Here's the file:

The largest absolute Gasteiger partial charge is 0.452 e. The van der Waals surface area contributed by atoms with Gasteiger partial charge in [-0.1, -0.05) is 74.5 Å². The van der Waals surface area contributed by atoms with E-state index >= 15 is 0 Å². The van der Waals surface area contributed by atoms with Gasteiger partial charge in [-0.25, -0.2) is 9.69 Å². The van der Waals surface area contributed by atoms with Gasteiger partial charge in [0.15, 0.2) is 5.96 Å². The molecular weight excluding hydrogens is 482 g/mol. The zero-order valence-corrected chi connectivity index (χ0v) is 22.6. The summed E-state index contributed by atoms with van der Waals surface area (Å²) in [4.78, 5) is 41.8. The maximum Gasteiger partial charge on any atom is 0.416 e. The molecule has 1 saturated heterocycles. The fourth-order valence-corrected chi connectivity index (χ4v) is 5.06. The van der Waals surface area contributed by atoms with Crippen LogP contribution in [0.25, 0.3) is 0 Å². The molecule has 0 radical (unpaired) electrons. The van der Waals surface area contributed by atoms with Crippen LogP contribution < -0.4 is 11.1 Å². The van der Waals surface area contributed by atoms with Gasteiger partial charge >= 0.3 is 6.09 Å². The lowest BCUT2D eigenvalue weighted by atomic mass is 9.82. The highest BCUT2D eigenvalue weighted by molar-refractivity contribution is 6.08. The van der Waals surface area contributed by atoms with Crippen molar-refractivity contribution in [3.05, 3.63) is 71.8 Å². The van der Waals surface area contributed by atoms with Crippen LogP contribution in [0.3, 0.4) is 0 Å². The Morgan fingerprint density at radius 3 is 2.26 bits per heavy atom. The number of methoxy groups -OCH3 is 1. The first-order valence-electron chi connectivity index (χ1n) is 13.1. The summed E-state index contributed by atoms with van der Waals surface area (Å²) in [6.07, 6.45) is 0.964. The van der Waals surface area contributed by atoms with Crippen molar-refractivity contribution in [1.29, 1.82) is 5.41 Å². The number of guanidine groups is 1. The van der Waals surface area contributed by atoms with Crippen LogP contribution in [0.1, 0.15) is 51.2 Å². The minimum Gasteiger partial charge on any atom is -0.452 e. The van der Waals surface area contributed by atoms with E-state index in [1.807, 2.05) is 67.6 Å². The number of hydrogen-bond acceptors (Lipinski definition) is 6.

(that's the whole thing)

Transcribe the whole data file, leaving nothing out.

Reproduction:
The largest absolute Gasteiger partial charge is 0.452 e. The van der Waals surface area contributed by atoms with Gasteiger partial charge in [-0.1, -0.05) is 74.5 Å². The van der Waals surface area contributed by atoms with E-state index >= 15 is 0 Å². The van der Waals surface area contributed by atoms with Gasteiger partial charge in [-0.25, -0.2) is 9.69 Å². The van der Waals surface area contributed by atoms with Gasteiger partial charge in [0.15, 0.2) is 5.96 Å². The molecular weight excluding hydrogens is 482 g/mol. The zero-order valence-corrected chi connectivity index (χ0v) is 22.6. The summed E-state index contributed by atoms with van der Waals surface area (Å²) in [4.78, 5) is 41.8. The maximum Gasteiger partial charge on any atom is 0.416 e. The molecule has 1 saturated heterocycles. The fourth-order valence-corrected chi connectivity index (χ4v) is 5.06. The van der Waals surface area contributed by atoms with Crippen LogP contribution in [0.25, 0.3) is 0 Å². The molecule has 0 radical (unpaired) electrons. The van der Waals surface area contributed by atoms with Crippen LogP contribution < -0.4 is 11.1 Å². The van der Waals surface area contributed by atoms with Gasteiger partial charge >= 0.3 is 6.09 Å². The lowest BCUT2D eigenvalue weighted by atomic mass is 9.82. The highest BCUT2D eigenvalue weighted by molar-refractivity contribution is 6.08. The van der Waals surface area contributed by atoms with Crippen molar-refractivity contribution in [3.05, 3.63) is 71.8 Å². The van der Waals surface area contributed by atoms with Crippen LogP contribution in [0.3, 0.4) is 0 Å². The Morgan fingerprint density at radius 3 is 2.26 bits per heavy atom. The number of methoxy groups -OCH3 is 1. The first-order valence-electron chi connectivity index (χ1n) is 13.1. The summed E-state index contributed by atoms with van der Waals surface area (Å²) in [6.07, 6.45) is 0.964. The van der Waals surface area contributed by atoms with Crippen molar-refractivity contribution in [1.29, 1.82) is 5.41 Å². The number of guanidine groups is 1. The van der Waals surface area contributed by atoms with Crippen LogP contribution in [0.1, 0.15) is 51.2 Å². The minimum Gasteiger partial charge on any atom is -0.452 e. The van der Waals surface area contributed by atoms with E-state index in [1.807, 2.05) is 67.6 Å². The number of hydrogen-bond acceptors (Lipinski definition) is 6.